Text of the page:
Coors Field. These two words conjure up images of home runs, high scoring games, frazzled pitchers, and hits, hits, hits. Coors Field—home of the expansion Colorado Rockies team. Home and road batting statistics of Rockies players remind us of the fictional extremes of Superman and Clark Kent, of Mr. Hyde and Dr. Jekyll. Unlike these fictional characters, however, the batting numbers they produce are duly tabulated on official scoring sheets and are being placed in books alongside hitters scratching out a meager existence in San Francisco. What’s going on here?

      In 1997, the Rockies and their NL opponents hit...

  9. PART II The Findings

    • 6 The Adjusted Top 100 Hitters
      (pp. 135-156)

      Well … we’re finally home! The four bases have been tagged, and we’re back where we started—home plate. Things aren’t the same though. We’vescoredand we have therightlist of top 100 hitters from 1876 to 1997 (Table 6.1).

      Well … perhaps, not exactlyright.

      Statistical findings are almost never obtained with certainty and the situation here is not one of thoserareexceptions. Many modeling assumptions—like the 8000 at bat cutoff and the 200 at bat minimum for including a player in the yearly standard deviation—calculation have been made in this book. Statisticians generally...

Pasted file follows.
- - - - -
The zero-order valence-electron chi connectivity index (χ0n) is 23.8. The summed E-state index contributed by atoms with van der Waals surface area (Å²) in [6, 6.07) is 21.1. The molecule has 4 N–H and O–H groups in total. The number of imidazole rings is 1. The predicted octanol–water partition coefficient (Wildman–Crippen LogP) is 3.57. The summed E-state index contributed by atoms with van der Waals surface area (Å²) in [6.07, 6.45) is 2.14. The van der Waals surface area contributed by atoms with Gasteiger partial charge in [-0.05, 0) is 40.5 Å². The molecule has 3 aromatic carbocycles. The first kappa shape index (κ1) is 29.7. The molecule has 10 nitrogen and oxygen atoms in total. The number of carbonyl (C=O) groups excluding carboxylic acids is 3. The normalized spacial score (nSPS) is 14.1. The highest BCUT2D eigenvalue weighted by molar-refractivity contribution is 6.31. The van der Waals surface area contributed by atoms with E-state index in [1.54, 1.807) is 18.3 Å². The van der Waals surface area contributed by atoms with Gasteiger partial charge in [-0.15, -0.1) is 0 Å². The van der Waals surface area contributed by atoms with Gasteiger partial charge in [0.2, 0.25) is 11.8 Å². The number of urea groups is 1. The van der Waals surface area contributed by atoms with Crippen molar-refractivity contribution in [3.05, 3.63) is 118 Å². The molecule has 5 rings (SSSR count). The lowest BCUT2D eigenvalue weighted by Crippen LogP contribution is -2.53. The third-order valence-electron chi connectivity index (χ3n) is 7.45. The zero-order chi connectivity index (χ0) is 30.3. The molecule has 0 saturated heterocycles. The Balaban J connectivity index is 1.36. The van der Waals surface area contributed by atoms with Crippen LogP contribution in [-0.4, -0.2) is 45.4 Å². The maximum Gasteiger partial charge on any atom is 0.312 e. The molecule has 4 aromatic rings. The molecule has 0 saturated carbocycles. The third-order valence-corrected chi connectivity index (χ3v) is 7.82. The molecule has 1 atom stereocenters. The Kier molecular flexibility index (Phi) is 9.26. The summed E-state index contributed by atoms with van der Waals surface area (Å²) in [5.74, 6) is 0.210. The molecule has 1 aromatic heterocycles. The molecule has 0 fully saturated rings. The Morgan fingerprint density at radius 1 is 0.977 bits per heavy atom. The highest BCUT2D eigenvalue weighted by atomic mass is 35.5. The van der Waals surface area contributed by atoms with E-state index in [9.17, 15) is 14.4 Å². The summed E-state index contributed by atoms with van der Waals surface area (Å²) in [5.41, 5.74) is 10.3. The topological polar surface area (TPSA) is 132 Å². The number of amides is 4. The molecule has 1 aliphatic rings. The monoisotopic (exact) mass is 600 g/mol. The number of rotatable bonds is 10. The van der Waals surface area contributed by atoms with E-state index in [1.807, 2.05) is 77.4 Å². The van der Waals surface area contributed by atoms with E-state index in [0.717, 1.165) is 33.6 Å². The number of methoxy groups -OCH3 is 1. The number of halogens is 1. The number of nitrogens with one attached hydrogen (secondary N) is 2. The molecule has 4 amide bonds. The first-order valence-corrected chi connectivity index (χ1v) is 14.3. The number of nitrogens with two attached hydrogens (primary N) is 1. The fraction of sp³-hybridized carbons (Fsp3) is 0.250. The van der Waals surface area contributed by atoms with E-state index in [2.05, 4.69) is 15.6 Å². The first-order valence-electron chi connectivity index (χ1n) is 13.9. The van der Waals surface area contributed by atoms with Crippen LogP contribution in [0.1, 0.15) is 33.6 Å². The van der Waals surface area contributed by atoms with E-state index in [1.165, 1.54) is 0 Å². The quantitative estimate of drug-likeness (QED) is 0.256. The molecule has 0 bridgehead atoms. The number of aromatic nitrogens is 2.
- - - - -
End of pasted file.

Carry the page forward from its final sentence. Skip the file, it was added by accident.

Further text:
• 7 Top Hitters by Position
      (pp. 157-172)

      In the last chapter we looked at the top 100 hitters overall. Now we will look at them in more detail, position by position. Not surprisingly, the top hitter list is stacked full of outfielders and first basemen because the fielding demands on those positions are much less than for the remaining positions. The top 10 hitters for each position will be shown, even if they were not in the top 100 overall. Thus, 29 additional players, all those with averages below .293 except for Mike Greenwell and Hugh Duffy, are in the lists that follow.

      A new player performance...

    • 8 Best Single-Season Batting Averages
      (pp. 173-184)

      Now that we have adjusted batting averages for era of play and the ballpark effect, the list of top single-season averages is completely different. This is true for both individual player and team averages. We will look at both in this chapter.

      The standard against which all modern batting averages have been compared is Ted Williams’s unadjusted .406 average in 1941. Going into the final day, Williams’s average stood at .3996, which rounds to .400. Rather than sit out the final day and assure himself of becoming the first player in a decade to hit at least .400, Williams played...

    • 9 The Ballparks
      (pp. 185-212)

      Have you ever wondered why the best pitchers of the last quarter of a century seem to play for the Baltimore Orioles, Houston Astros, Los Angeles Dodgers, New York Mets, or Oakland A’s? (The recent Atlanta Braves are an exception.) Or why the best hitters come from the Boston Red Sox, Chicago Cubs, Cincinnati Reds, Colorado Rockies, Minnesota Twins, Pittsburgh Pirates, or St. Louis Cardinals? (Tony Gwynn is an exception.) The answer is—ballpark effects.